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Book
xix, 721 p. : ill., maps ; 24 cm.
  • List of Illustrations Foreword Preface Introduction 1. Forming the DRV Government 2. The Government at Work 3. Defense 4. Peace or War? 5. Seeking Foreign Friends 6. Material Dreams and Realities 7. Dealing with Domestic Opposition 8. The Indochinese Communist Party and the Vie?t Minh 9. Mass Mobilization Epilogue Notes Sources Index.
  • (source: Nielsen Book Data)9780520274150 20160611
Amidst the revolutionary euphoria of August 1945, most Vietnamese believed that colonialism and war were being left behind in favor of independence and modernization. The late-September British-French coup de force in Saigon cast a pall over such assumptions. Ho Chi Minh tried to negotiate a mutually advantageous relationship with France, but meanwhile told his lieutenants to plan for a war in which the nascent state might have to survive without allies. In this landmark study, David Marr evokes the uncertainty and contingency as well as coherence and momentum of fast-paced events. Mining recently accessible sources in Aix-en-Provence and Hanoi, Marr explains what became the largest, most intense mobilization of human resources ever seen in Vietnam.
(source: Nielsen Book Data)9780520274150 20160611
Green Library
Book
xxviii, 602 p. : ill., maps ; 24 cm.
1945: the most significant year in the modern history of Vietnam. One thousand years of dynastic politics and monarchist ideology came to an end. Eight decades of French rule lay shattered. Five years of Japanese military occupation ceased. Allied leaders determined that Chinese troops in the north of Indochina and British troops in the South would receive the Japanese surrender. Ho Chi Minh proclaimed the Democratic Republic of Vietnam, with himself as president. Drawing on extensive archival research, interviews and an examination of published memoirs and documents, this is a detailed and descriptive analysis of this crucial moment in Vietnamese history. It shows how Vietnam became a vortex of intense international and domestic competition for power, and how actions in Washington and Paris, as well as Saigon, Hanoi and Ho Chi Minh's mountain headquarters, interacted and clashed, often with surprising results. Marr's book probes the ways in which war and revolution sustain each other, tracing a process that should interest political scientists and sociologists as well as historians and Southeast Asia specialists.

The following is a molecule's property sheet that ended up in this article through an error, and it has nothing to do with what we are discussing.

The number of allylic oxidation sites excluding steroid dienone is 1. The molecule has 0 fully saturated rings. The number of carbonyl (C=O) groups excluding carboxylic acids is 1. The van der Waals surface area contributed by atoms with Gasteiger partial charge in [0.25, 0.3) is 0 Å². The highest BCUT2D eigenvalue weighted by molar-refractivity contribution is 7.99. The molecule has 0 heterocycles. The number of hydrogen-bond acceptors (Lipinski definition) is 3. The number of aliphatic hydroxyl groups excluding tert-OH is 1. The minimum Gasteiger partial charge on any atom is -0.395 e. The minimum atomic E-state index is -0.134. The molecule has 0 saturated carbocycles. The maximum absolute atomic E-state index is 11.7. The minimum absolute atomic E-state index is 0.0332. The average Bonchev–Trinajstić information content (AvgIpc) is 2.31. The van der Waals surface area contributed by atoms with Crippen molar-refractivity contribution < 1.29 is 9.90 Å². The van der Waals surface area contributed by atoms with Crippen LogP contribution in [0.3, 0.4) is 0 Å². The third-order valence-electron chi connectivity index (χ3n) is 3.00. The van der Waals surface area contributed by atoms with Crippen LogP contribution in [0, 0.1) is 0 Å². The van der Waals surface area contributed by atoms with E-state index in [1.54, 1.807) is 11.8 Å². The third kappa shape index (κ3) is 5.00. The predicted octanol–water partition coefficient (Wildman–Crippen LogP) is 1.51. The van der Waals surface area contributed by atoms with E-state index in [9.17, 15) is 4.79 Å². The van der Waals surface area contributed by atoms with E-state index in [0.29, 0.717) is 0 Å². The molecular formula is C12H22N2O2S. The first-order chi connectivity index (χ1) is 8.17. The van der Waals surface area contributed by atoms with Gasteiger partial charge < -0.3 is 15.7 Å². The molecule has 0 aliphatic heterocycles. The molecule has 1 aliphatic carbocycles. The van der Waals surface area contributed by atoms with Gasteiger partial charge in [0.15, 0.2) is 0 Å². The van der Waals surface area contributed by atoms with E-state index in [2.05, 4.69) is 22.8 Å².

(source: Nielsen Book Data)9780520078338 20160528
The year 1945 was the most significant in the modern history of Vietnam. One thousand years of dynastic politics and monarchist ideology came to an end. Eight decades of French rule lay shattered and five years of Japanese occupation ceased. Drawing on extensive archival research, interviews and an examination of published memoirs and documents, David G. Marr has written a detailed and descriptive analysis of this crucial moment in Vietnamese history, and shows how Vietnam became a vortex of intense international and domestic competition for power.
(source: Nielsen Book Data)9780520212282 20160528
hdl.handle.net ACLS Humanities E-Book
Book
xxviii, 602 p. : ill., maps ; 24 cm.
1945: the most significant year in the modern history of Vietnam. One thousand years of dynastic politics and monarchist ideology came to an end. Eight decades of French rule lay shattered. Five years of Japanese military occupation ceased. Allied leaders determined that Chinese troops in the north of Indochina and British troops in the South would receive the Japanese surrender. Ho Chi Minh proclaimed the Democratic Republic of Vietnam, with himself as president. Drawing on extensive archival research, interviews and an examination of published memoirs and documents, this is a detailed and descriptive analysis of this crucial moment in Vietnamese history. It shows how Vietnam became a vortex of intense international and domestic competition for power, and how actions in Washington and Paris, as well as Saigon, Hanoi and Ho Chi Minh's mountain headquarters, interacted and clashed, often with surprising results. Marr's book probes the ways in which war and revolution sustain each other, tracing a process that should interest political scientists and sociologists as well as historians and Southeast Asia specialists.
(source: Nielsen Book Data)9780520078338 20160528
The year 1945 was the most significant in the modern history of Vietnam. One thousand years of dynastic politics and monarchist ideology came to an end. Eight decades of French rule lay shattered and five years of Japanese occupation ceased. Drawing on extensive archival research, interviews and an examination of published memoirs and documents, David G. Marr has written a detailed and descriptive analysis of this crucial moment in Vietnamese history, and shows how Vietnam became a vortex of intense international and domestic competition for power.
(source: Nielsen Book Data)9780520212282 20160528
Green Library

5. Vietnam [1992]

Book
lxxviii, 393 p. : 1 map ; 23 cm.
Green Library
Book
xi, 468 p. : ill. ; 24 cm.
  • List of Abbreviations Preface Introduction 1. The Colonial Setting 2. Morality Instruction 3. Ethics and Politics 4. Language and Literacy 5. The Question of Women 6. Perceptions of the Past 7. Harmony and Struggle 8. Knowledge Power 9. Learning from Experience 10. Conclusion Glossary Selected Bibliography Index.